Turner Prize Surprise Winner Announced At Tate Britain Ceremony




Congratulations to Helen Marten winner of the prestigious Turner Prize for 2016. The award announced at a ceremony in London this evening is the most coveted prize given to a British artist, under the age of 50, having mounted one of the best exhibitions of the last 12 months. This year artists Anthea Hamilton, Michael Dean, Helen Marten and Josephine Pryde were the nominees shortlisted by a jury, consisting of Michelle Cotton, Director, Bonner Kunstverein, Bonn; Tamsin Dillon, Curator; Beatrix Ruf, Director, Stedelijk Museum, Amsterdam; and Simon Wallis, Director, The Hepworth Wakefield. The jury was chaired by Alex Farquharson, Director of Tate Britain.  

Marten creates installations made from found objects that tell a story which can be interpreted by the viewer. The artist has already won the new Hepworth Sculpture Prize as well as exhibited at the Venice Biennale and Serpentine Gallery.

The awards ceremony takes place every other year at Tate Britain, as it is now hosted biannually in different parts of the UK. Next year it will be in Hull as part of the City Of Culture programme. The prize is now broadcast live on the BBC after Channel 4 pulled the plug on the live event, as it no longer fits into their reality TV and talk/game show heavy programming. Last year the prize was hosted by Lauren Laverne who appeared to know very little about art or the prize. It was one of the most hilarious television faux pas since Sam Fox and Mick Fleetwood hosted the Brit Awards.

Artlyst critic, Edward Lucie-Smith said of the prize; “Since its heyday in the 1990s, when it helped to establish the reputation of the last really significant art movement in Britain – or perhaps anywhere else – that of the so-called YBAs or Younger British Artists – the Turner Prize has been in decline. Perhaps its last significant outing was in 2007, nearly ten years ago, when it was won by Mark Wallinger. Since then, try to recall the names of the lucky laureates. Oh yes, in 2015 it was won by a community activist group called Assemble, full of good intentions but they don’t, as far as I can recall, actually describe themselves as artists.”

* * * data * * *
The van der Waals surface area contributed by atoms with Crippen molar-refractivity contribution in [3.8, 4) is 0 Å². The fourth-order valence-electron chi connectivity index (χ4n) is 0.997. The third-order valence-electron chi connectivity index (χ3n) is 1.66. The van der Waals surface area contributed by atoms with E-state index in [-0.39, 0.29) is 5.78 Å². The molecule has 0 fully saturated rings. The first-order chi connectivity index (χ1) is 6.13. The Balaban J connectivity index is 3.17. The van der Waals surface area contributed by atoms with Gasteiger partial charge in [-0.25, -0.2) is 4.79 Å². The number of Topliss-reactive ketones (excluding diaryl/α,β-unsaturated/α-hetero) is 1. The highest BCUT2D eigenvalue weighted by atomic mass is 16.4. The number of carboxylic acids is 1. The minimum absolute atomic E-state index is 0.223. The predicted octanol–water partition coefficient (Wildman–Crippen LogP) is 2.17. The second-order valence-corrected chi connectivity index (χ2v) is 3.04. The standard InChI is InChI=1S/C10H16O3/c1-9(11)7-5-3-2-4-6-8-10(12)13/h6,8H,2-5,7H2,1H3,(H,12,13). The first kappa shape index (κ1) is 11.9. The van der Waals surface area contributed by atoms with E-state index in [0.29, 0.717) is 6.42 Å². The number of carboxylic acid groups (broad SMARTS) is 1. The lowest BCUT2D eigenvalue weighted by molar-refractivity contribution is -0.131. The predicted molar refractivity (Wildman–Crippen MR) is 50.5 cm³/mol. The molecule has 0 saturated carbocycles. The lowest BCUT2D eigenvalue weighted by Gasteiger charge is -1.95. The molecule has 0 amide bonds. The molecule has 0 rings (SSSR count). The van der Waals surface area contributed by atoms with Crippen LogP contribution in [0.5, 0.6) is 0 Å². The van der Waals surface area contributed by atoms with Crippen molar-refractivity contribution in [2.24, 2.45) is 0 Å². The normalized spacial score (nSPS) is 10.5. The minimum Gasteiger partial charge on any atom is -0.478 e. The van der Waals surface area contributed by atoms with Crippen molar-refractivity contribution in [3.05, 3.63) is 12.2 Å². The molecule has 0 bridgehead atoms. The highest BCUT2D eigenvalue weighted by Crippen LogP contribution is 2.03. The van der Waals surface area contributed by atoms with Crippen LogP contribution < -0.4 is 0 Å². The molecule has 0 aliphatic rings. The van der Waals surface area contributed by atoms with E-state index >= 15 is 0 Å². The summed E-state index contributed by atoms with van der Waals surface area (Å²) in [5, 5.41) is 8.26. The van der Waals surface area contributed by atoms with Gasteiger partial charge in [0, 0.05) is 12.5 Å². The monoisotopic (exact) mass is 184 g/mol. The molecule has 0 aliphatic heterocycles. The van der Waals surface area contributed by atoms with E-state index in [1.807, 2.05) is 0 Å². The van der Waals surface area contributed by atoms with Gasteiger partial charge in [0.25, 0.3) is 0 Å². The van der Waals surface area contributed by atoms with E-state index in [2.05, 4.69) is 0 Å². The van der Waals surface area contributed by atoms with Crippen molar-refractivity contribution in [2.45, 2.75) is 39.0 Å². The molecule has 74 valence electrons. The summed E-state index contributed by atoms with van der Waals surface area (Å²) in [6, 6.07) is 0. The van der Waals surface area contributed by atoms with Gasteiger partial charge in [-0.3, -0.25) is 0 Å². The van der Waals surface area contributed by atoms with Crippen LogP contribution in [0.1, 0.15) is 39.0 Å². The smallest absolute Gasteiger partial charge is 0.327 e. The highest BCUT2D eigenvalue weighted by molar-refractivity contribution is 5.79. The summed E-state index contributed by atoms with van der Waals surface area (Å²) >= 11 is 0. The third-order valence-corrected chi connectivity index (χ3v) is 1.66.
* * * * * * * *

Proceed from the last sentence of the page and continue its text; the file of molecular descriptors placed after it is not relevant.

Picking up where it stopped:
“The four sections, one for each Turner Prize finalist – Michael Dean, Anthea Hamilton, Helen Marten, Josephine Pryde – are in fact four different theaters. In each case, the individual spectator is an actor, entering into a relationship with the artist who has provided in the setting within which he or she now acts or reacts. In the good sense of the phrase “It makes you think, don’t it?” And it’s the kind of art that for the most part only works in public spaces. There is nothing much here that posh people can buy and squirrel away in customs-free zones in Switzerland and Luxembourg. A few bits of sculpture, perhaps, that would look pretty much orphaned without the context provided for them here;” ELS added.Turner Prize 2016

Anthea Hamilton’s work combines surrealism, comedy and sexual imagery Hamilton has been included for her work that focuses on fetishism, while sculptor Dean was chosen for pieces made from salvaged materials.artlyst-news-helen-marten-turner-prize

 

 

 

 

 

 

 

Helen Marten’s practice “creates poetic, pictorial puzzles”, the Tate said Painter and sculptor Marten’s art is described as “slippery and elusive”

 

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Josephine Pryde’s work shows a fascination with art and photography. Marten won the first Hepworth Prize for Sculpture recently and pledged to share the £30,000 award with her fellow nominees.

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Michael Dean’s work is made from “aesthetically-overlooked materials” The jury is chaired by Alex Farquharson, director of Tate Britain. Last year’s prize was won by design collective Assemble for a regeneration scheme for derelict houses in Liverpool.


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